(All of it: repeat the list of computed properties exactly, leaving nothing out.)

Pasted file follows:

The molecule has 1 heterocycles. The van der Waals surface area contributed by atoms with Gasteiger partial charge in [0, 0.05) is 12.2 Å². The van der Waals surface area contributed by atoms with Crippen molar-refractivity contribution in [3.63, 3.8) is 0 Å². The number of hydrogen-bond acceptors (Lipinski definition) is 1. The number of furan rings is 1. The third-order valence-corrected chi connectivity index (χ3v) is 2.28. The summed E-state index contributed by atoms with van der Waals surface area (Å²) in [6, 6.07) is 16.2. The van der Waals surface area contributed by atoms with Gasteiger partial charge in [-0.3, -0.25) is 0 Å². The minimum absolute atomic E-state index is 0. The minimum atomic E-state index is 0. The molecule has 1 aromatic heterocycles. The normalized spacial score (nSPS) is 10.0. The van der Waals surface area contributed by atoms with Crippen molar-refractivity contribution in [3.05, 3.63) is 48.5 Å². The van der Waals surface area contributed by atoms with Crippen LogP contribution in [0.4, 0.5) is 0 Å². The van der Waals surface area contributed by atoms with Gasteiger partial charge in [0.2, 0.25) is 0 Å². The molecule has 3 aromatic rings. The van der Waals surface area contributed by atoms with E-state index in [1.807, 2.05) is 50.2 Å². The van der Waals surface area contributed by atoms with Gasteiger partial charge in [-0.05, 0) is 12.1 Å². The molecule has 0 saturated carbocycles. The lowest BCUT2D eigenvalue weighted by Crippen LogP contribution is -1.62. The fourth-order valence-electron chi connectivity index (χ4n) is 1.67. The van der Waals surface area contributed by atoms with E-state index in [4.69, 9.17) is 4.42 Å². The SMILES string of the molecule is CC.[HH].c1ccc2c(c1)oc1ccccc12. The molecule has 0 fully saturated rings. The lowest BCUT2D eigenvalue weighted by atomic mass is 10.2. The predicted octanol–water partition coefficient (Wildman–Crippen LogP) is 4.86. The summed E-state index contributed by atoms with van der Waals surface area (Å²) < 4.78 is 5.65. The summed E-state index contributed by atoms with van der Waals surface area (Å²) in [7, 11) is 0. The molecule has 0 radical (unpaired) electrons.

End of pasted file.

The molecule has 1 heterocycles. The van der Waals surface area contributed by atoms with Gasteiger partial charge in [0, 0.05) is 12.2 Å². The van der Waals surface area contributed by atoms with Crippen molar-refractivity contribution in [3.63, 3.8) is 0 Å². The number of hydrogen-bond acceptors (Lipinski definition) is 1. The number of furan rings is 1. The third-order valence-corrected chi connectivity index (χ3v) is 2.28. The summed E-state index contributed by atoms with van der Waals surface area (Å²) in [6, 6.07) is 16.2. The van der Waals surface area contributed by atoms with Gasteiger partial charge in [-0.3, -0.25) is 0 Å². The minimum absolute atomic E-state index is 0. The minimum atomic E-state index is 0. The molecule has 1 aromatic heterocycles. The normalized spacial score (nSPS) is 10.0. The van der Waals surface area contributed by atoms with Crippen molar-refractivity contribution in [3.05, 3.63) is 48.5 Å². The van der Waals surface area contributed by atoms with Crippen LogP contribution in [0.4, 0.5) is 0 Å². The van der Waals surface area contributed by atoms with Gasteiger partial charge in [0.2, 0.25) is 0 Å². The molecule has 3 aromatic rings. The van der Waals surface area contributed by atoms with E-state index in [1.807, 2.05) is 50.2 Å². The van der Waals surface area contributed by atoms with Gasteiger partial charge in [-0.05, 0) is 12.1 Å². The molecule has 0 saturated carbocycles. The lowest BCUT2D eigenvalue weighted by Crippen LogP contribution is -1.62. The fourth-order valence-electron chi connectivity index (χ4n) is 1.67. The van der Waals surface area contributed by atoms with E-state index in [4.69, 9.17) is 4.42 Å². The SMILES string of the molecule is CC.[HH].c1ccc2c(c1)oc1ccccc12. The molecule has 0 fully saturated rings. The lowest BCUT2D eigenvalue weighted by atomic mass is 10.2. The predicted octanol–water partition coefficient (Wildman–Crippen LogP) is 4.86. The summed E-state index contributed by atoms with van der Waals surface area (Å²) < 4.78 is 5.65. The summed E-state index contributed by atoms with van der Waals surface area (Å²) in [7, 11) is 0. The molecule has 0 radical (unpaired) electrons.